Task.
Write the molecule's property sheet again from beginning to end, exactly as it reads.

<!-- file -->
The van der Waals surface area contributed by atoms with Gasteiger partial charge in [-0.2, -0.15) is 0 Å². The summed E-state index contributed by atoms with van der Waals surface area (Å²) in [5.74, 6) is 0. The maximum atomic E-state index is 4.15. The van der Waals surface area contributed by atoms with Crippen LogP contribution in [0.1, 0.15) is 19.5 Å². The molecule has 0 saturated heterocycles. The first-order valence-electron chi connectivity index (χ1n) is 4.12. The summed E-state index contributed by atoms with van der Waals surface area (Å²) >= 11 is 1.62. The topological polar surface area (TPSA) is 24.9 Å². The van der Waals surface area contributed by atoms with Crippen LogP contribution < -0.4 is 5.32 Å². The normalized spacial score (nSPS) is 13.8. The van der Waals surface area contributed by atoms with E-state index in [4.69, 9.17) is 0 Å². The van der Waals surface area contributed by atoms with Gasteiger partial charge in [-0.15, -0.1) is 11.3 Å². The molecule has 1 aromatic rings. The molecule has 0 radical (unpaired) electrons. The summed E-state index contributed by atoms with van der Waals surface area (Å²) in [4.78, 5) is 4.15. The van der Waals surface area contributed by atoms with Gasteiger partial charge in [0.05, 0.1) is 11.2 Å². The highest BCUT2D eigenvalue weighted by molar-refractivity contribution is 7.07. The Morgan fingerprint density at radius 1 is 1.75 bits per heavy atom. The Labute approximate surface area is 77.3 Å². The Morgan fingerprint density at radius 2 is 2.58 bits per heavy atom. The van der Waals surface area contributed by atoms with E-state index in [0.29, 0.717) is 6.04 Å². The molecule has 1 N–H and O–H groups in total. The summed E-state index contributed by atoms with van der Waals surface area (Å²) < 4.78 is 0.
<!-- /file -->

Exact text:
The van der Waals surface area contributed by atoms with Gasteiger partial charge in [-0.2, -0.15) is 0 Å². The summed E-state index contributed by atoms with van der Waals surface area (Å²) in [5.74, 6) is 0. The maximum atomic E-state index is 4.15. The van der Waals surface area contributed by atoms with Crippen LogP contribution in [0.1, 0.15) is 19.5 Å². The molecule has 0 saturated heterocycles. The first-order valence-electron chi connectivity index (χ1n) is 4.12. The summed E-state index contributed by atoms with van der Waals surface area (Å²) >= 11 is 1.62. The topological polar surface area (TPSA) is 24.9 Å². The van der Waals surface area contributed by atoms with Crippen LogP contribution < -0.4 is 5.32 Å². The normalized spacial score (nSPS) is 13.8. The van der Waals surface area contributed by atoms with E-state index in [4.69, 9.17) is 0 Å². The van der Waals surface area contributed by atoms with Gasteiger partial charge in [-0.15, -0.1) is 11.3 Å². The molecule has 1 aromatic rings. The molecule has 0 radical (unpaired) electrons. The summed E-state index contributed by atoms with van der Waals surface area (Å²) in [4.78, 5) is 4.15. The van der Waals surface area contributed by atoms with Gasteiger partial charge in [0.05, 0.1) is 11.2 Å². The highest BCUT2D eigenvalue weighted by molar-refractivity contribution is 7.07. The Morgan fingerprint density at radius 1 is 1.75 bits per heavy atom. The Labute approximate surface area is 77.3 Å². The Morgan fingerprint density at radius 2 is 2.58 bits per heavy atom. The van der Waals surface area contributed by atoms with E-state index in [0.29, 0.717) is 6.04 Å². The molecule has 1 N–H and O–H groups in total. The summed E-state index contributed by atoms with van der Waals surface area (Å²) < 4.78 is 0.